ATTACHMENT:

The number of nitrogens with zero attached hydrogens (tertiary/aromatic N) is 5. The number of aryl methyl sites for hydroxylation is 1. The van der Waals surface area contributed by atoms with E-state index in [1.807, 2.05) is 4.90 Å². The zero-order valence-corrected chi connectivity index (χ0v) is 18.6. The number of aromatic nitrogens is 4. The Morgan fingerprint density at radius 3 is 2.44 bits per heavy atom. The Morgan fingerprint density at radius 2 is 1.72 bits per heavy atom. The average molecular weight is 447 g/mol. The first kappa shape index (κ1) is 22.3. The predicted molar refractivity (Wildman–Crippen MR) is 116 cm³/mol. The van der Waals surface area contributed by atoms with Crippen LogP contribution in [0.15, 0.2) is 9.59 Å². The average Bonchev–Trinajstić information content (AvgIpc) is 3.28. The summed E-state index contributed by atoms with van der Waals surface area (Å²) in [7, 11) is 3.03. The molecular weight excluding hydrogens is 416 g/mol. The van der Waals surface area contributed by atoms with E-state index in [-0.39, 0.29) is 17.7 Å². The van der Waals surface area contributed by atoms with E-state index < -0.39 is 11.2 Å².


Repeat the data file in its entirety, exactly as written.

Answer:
The number of nitrogens with zero attached hydrogens (tertiary/aromatic N) is 5. The number of aryl methyl sites for hydroxylation is 1. The van der Waals surface area contributed by atoms with E-state index in [1.807, 2.05) is 4.90 Å². The zero-order valence-corrected chi connectivity index (χ0v) is 18.6. The number of aromatic nitrogens is 4. The Morgan fingerprint density at radius 3 is 2.44 bits per heavy atom. The Morgan fingerprint density at radius 2 is 1.72 bits per heavy atom. The average molecular weight is 447 g/mol. The first kappa shape index (κ1) is 22.3. The predicted molar refractivity (Wildman–Crippen MR) is 116 cm³/mol. The van der Waals surface area contributed by atoms with Crippen LogP contribution in [0.15, 0.2) is 9.59 Å². The average Bonchev–Trinajstić information content (AvgIpc) is 3.28. The summed E-state index contributed by atoms with van der Waals surface area (Å²) in [7, 11) is 3.03. The molecular weight excluding hydrogens is 416 g/mol. The van der Waals surface area contributed by atoms with E-state index in [-0.39, 0.29) is 17.7 Å². The van der Waals surface area contributed by atoms with E-state index < -0.39 is 11.2 Å².